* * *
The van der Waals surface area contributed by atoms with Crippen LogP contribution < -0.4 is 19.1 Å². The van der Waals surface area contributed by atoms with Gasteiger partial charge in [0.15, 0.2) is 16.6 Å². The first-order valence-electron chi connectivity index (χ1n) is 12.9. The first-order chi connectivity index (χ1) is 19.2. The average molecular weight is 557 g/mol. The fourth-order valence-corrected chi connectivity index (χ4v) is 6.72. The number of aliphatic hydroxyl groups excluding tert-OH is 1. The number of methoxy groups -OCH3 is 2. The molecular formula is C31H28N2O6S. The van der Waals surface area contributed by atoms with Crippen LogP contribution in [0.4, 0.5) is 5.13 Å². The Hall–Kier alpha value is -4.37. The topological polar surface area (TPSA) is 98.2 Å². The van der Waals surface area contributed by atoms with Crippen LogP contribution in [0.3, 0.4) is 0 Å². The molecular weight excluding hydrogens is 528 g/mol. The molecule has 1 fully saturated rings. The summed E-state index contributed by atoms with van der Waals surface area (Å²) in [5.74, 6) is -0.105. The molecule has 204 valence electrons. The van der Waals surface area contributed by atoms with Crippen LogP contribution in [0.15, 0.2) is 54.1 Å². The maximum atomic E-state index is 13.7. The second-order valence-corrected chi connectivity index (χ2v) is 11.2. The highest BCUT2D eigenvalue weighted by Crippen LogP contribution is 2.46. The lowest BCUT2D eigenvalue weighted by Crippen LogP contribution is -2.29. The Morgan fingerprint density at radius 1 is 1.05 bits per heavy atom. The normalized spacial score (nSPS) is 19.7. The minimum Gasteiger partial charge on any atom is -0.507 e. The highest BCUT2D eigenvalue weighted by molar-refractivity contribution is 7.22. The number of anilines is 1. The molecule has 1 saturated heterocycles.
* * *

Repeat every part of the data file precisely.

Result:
The van der Waals surface area contributed by atoms with Crippen LogP contribution < -0.4 is 19.1 Å². The van der Waals surface area contributed by atoms with Gasteiger partial charge in [0.15, 0.2) is 16.6 Å². The first-order valence-electron chi connectivity index (χ1n) is 12.9. The first-order chi connectivity index (χ1) is 19.2. The average molecular weight is 557 g/mol. The fourth-order valence-corrected chi connectivity index (χ4v) is 6.72. The number of aliphatic hydroxyl groups excluding tert-OH is 1. The number of methoxy groups -OCH3 is 2. The molecular formula is C31H28N2O6S. The van der Waals surface area contributed by atoms with Crippen LogP contribution in [0.4, 0.5) is 5.13 Å². The Hall–Kier alpha value is -4.37. The topological polar surface area (TPSA) is 98.2 Å². The van der Waals surface area contributed by atoms with Crippen LogP contribution in [0.3, 0.4) is 0 Å². The molecular weight excluding hydrogens is 528 g/mol. The molecule has 1 fully saturated rings. The summed E-state index contributed by atoms with van der Waals surface area (Å²) in [5.74, 6) is -0.105. The molecule has 204 valence electrons. The van der Waals surface area contributed by atoms with Crippen LogP contribution in [0.15, 0.2) is 54.1 Å². The maximum atomic E-state index is 13.7. The second-order valence-corrected chi connectivity index (χ2v) is 11.2. The highest BCUT2D eigenvalue weighted by Crippen LogP contribution is 2.46. The lowest BCUT2D eigenvalue weighted by Crippen LogP contribution is -2.29. The Morgan fingerprint density at radius 1 is 1.05 bits per heavy atom. The normalized spacial score (nSPS) is 19.7. The minimum Gasteiger partial charge on any atom is -0.507 e. The highest BCUT2D eigenvalue weighted by molar-refractivity contribution is 7.22. The number of anilines is 1. The molecule has 1 saturated heterocycles.